Be Cool Review

While not spectacular, Get Shorty, Barry Sonnenfeld’s satirical commentary on the film industry, had a lot of meta-humor about Hollywood and its similarities to gangster life both in ethics and business savvy. Continuing the story of Chili Palmer, Be Cool seems intent on continuing the satirical links between crime and the commercialized arts but really only succeeds in beating a dead horse, using similar jokes while failing to make any new points. Be Cool seems to be the antithesis to the Ocean’s 11 idea that flooding a film with celebrities can induce quality, almost guaranteeing that the film aims to do nothing but parade the likes of John Travolta, Uma Thurman, Cedric the Entertainer, Dwayne Johnson, Vince Vaughn and more in front of the camera. The movie makes a few amusing points, but otherwise it’s as empty as the celebrity culture it lampoons.

Just when Chili Palmer thinks he’s out, they pull him back in. Sick of the movie biz that caught his eye in Get Shorty, Chili (Travolta) finds his hand forced into the music industry when a friend (James Woods) is gunned down in front of him after telling him about Linda Moon (Christina Milian), an as of yet undiscovered, superstar singer. Chili decides to collaborate with his dead friend’s widow (Uma Thurman) to use her connections within the music industry to launch Linda’s career. However, Linda’s new career comes with a few complications, not the least of which is her prior contract with the somewhat criminal organization led by Sin LaSalle (Cedric) and his bungling henchman Raji (Vaughn). Sin is none too happy to lose Linda with five years left on her contract and so his malice is added to Chili’s struggle to break into the music industry.

There’s something to be said for a film that says “Fuck that!” to the MPAA’s restriction on only using the F-word once if a movie hopes to score a PG-13 rating…and then never uses the word again. Guess what Be Cool is rated. Exactly. Be Cool is filled with small jabs at the professional entertainment industry ranging from one-trick ponies to wannabe gangsters and everything in between. To call Be Cool a mess of clichés is to miss that it’s in fact a comedy whose entire comical premise is derived from the very two-dimensional nature of the LA atmosphere. If all you want the film to do is make a few pithy insider jokes, then Be Cool fits the bill perfectly and then some, but if you want something with a serious message about the fleeting nature of success or the dim-witted politicking from one agent to the next, then Be Cool will leave you cold. F. Gary Gray didn’t direct a bad film, but you have to think that if Sonnenfeld hadn’t gotten his main points across with the first film that he would have come back for the sequel. But he didn’t, and the screenplay’s inability to bring any meritorious themes to table that aren’t overshadowed by the star power becomes glaring.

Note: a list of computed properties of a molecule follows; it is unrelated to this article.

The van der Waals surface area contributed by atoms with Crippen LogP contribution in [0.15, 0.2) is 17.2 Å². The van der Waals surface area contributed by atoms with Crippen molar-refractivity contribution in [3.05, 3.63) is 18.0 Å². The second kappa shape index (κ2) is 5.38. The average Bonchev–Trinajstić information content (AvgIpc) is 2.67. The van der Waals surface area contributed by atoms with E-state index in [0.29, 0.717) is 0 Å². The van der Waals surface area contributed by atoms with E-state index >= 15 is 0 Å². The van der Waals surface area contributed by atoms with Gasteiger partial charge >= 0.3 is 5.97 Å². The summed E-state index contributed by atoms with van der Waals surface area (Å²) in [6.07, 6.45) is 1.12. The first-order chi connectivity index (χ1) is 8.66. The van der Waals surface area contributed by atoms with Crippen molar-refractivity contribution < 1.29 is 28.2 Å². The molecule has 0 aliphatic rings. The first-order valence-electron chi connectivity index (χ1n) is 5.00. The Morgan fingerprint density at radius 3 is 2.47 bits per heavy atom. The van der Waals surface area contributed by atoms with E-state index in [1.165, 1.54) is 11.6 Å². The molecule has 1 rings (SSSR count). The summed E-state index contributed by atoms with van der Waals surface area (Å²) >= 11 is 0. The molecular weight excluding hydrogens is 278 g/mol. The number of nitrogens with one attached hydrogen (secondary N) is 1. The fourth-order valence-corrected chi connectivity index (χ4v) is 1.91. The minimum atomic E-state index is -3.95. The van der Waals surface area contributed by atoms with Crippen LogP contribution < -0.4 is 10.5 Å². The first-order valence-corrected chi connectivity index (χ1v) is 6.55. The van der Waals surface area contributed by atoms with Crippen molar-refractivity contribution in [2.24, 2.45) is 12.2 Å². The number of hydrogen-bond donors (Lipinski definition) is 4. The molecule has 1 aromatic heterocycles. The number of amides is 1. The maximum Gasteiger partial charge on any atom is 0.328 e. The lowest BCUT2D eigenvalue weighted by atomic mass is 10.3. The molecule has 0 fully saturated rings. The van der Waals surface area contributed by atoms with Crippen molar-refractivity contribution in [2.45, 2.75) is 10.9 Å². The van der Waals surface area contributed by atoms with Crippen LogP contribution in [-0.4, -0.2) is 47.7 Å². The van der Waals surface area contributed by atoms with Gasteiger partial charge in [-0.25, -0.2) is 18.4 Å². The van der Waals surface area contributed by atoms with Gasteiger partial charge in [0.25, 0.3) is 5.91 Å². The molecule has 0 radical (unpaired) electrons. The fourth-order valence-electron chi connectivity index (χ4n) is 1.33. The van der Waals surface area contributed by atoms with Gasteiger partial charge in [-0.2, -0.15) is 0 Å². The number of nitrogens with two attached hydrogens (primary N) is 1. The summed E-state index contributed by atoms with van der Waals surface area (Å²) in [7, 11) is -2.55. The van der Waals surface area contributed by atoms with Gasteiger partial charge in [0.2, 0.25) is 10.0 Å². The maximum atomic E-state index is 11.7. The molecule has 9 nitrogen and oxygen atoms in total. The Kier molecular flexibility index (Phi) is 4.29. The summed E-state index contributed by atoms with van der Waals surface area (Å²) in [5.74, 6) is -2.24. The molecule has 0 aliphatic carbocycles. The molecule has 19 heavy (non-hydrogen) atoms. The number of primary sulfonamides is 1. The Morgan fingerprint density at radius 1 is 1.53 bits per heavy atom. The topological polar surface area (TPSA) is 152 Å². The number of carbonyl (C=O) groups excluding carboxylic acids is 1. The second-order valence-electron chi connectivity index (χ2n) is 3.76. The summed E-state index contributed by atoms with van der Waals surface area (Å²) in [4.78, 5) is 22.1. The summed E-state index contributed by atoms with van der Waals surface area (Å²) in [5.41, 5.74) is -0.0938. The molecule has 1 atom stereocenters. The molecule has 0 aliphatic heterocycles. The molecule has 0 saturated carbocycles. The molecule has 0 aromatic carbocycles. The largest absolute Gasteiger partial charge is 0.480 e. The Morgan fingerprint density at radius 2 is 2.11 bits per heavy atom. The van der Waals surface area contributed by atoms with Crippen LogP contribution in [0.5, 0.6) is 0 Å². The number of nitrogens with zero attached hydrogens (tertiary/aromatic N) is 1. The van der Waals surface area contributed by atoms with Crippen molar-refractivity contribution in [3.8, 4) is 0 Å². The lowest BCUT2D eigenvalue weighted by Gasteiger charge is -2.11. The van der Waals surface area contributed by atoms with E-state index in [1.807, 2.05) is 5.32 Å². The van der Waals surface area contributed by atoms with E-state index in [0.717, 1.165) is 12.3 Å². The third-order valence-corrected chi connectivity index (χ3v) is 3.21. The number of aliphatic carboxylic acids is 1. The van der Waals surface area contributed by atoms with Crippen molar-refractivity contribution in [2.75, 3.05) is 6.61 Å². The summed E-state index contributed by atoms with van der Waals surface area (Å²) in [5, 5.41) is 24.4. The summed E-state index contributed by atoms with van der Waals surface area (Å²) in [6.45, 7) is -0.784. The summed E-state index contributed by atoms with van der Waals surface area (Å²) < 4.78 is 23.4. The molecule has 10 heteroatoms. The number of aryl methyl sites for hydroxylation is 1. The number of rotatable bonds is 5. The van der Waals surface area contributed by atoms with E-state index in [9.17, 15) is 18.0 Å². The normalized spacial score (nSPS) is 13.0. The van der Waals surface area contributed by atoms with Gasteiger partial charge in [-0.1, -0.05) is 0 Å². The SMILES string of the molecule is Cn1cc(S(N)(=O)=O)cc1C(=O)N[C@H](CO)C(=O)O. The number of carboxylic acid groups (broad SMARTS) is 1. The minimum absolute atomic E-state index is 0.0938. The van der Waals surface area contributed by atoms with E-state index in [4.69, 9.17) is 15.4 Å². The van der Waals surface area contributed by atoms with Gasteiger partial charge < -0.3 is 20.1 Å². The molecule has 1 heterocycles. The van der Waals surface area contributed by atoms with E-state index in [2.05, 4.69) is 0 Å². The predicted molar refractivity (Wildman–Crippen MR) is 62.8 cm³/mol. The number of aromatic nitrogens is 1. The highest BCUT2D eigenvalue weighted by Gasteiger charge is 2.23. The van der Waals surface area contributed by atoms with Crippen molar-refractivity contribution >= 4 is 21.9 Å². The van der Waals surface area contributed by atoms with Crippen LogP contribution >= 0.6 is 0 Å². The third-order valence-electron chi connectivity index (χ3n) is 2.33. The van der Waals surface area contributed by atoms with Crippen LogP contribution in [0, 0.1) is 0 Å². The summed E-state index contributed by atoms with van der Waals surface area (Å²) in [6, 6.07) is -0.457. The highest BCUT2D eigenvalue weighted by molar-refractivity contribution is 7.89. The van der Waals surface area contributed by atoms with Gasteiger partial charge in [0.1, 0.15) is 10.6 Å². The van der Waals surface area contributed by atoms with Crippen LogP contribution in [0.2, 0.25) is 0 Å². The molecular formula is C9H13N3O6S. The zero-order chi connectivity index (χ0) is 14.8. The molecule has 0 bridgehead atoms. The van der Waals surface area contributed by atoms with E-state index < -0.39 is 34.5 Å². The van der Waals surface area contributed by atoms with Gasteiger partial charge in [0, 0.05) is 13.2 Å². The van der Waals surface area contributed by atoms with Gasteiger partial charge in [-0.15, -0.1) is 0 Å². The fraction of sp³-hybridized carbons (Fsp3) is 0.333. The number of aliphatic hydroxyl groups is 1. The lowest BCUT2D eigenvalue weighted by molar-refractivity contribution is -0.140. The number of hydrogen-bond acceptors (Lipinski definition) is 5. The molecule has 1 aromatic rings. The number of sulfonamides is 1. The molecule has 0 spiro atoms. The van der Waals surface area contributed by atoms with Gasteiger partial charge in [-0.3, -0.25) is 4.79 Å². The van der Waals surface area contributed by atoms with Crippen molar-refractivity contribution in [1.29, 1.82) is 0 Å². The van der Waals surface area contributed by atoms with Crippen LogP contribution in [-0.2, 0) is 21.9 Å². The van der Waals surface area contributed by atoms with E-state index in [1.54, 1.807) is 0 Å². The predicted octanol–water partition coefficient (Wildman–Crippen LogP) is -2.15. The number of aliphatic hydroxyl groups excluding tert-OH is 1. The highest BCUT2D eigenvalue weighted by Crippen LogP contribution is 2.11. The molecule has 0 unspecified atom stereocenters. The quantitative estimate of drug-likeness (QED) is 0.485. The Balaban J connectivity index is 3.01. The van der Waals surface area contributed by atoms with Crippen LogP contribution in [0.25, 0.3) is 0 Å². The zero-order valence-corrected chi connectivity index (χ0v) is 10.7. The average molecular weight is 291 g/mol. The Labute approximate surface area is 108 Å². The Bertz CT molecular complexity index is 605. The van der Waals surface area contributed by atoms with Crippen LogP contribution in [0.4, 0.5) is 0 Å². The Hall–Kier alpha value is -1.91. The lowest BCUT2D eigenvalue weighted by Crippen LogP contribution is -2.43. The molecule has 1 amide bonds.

Star power isn’t a bad thing, and it’s certainly impressive that along with the previously mentioned cast they were able to cram in Andre 3000, the Black Eyed Peas, Steven Tyler, Wyclef Jean, Anna Nicole Smith, RZA, Gene Simmons, Fred Durst, Nicole Scherzinger, Patti LaBelle, Seth Green, Harvey Keitel, Debi Mazar, Danny DeVito (reprising his role as Martin), and more. Unfortunately it’s only there so the audience doesn’t notice how seriously the film lacks in its ability to tell a meaningful story. Be Cool is at its best when it’s making nods to past films like the all-too-obvious Pulp Fiction tribute which, even if it seemed wholly unoriginal to have Travolta and Thurman do another dancing scene, still has more energy than almost every other moment in the film.

Though bland in its scripting, Be Cool has a rather vibrant visual palette and makes for a rich viewing experience in HD. And, as you might expect from a film based in the music industry, there are plenty of musical numbers and sequences so the audio mastering helps a bit there as well.

Blu-ray Bonus Features

Be Cool has brought a fair number of extras with it to Blu-ray including featurettes about the Travolta and Thurman dance scene, Dwayne “The Rock” Johnson, Andre 3000, Christina Milian, and Cedric the Entertainer. Additionally, there’s the typical making-of piece, a gag reel (which is pretty good), deleted scenes (which are not), and a theatrical trailer. However, the cream of the crop in this case is Dwayne Johnson’s in-character music video for “You Ain’t Woman Enough to Take My Man”, which is pretty funny.

"Be Cool" is on sale July 5, 2011 and is rated PG13. Comedy. Directed by F Gary Gray. Written by Peter Steinfeld. Starring Cedric The Entertainer, Christina Milian, Danny DeVito, Dwayne Johnson, Harvey Keitel, Vince Vaughn.

Lex Walker • Editor

He's a TV junkie with a penchant for watching the same movie six times in one sitting. If you really want to understand him you need to have grown up on Sgt. Bilko, Alien, Jurassic Park and Five Easy Pieces playing in an infinite loop. Recommend something to him - he'll watch it.


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